I bet her mother knew it by the time she was three. The bookcover has a blurb by Jerry Seinfeld who I presume is a friend of Ali and her husband: “Everything that comes out of Ali’s mouth is funny.”

Michael Smith is droll, California style, which is just plain funny out East. He and Wentworth looked like they could do a double standup together. Michael who is known for his sophisticated laid-back traditional chic (I made this up but I know I’m close) decors is as low key as he is high profile. A kind of Renaissance man surfer type. (I made that up too, but again, close.) His book, published by Rizzoli is called “Kitchens and Baths.” If you win the lottery, or your ship comes in. Otherwise look and drool.
The authors celebrate and cajole and cavort and smile for the birdie ...
After my little photo session with Smith and Wentworth on Archivia’s double bill, I went down to 60th and Lexington to Le Veau d’Or, the once five-star French restaurant to have dinner with Liz Smith who also invited Iris Love and Tita Cahn, who is in from Los Angeles on her way to the DR to visit John Rosselli. Two degrees of separation all over.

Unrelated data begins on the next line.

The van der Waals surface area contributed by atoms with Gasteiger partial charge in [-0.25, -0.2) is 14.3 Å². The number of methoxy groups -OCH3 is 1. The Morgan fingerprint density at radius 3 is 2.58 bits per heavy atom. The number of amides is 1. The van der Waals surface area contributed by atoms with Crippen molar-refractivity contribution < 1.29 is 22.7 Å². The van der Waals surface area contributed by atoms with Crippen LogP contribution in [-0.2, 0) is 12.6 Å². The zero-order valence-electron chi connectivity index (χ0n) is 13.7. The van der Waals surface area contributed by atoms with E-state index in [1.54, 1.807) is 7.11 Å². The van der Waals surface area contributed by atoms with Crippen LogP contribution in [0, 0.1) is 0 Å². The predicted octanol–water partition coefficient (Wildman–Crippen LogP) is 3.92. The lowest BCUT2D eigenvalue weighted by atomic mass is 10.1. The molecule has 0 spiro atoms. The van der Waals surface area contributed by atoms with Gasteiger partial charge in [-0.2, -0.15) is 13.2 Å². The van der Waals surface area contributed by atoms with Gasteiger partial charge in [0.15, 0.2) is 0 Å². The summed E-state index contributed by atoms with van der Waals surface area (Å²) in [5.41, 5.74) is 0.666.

I’ve only been to Le Veau d’Or once before and that was in 1991. It is regarded by many as of those who know to be one of the best French restaurants in the country. It’s been there since 1935 and is only on its second owner in 78 years.
The front window of Le Veau d'Or on East 60th Street between Lexington and Park.
It was not only excellent but listening to those three girls talk about show business and Hollywood and Broadway and baby, is like a busman’s holiday for a reporter. At one point they were talking about their friend the legendary Hollywood press agent Pat Newcomb who worked for the biggest stars and was the last person Marilyn Monroe was known to have spoken with before her death. That isn’t what Tita and Liz were discussing. They were just having a good time talking about a good old friend. So they called her on the phone in California and had one of those longtime coming catch-ups. More later ...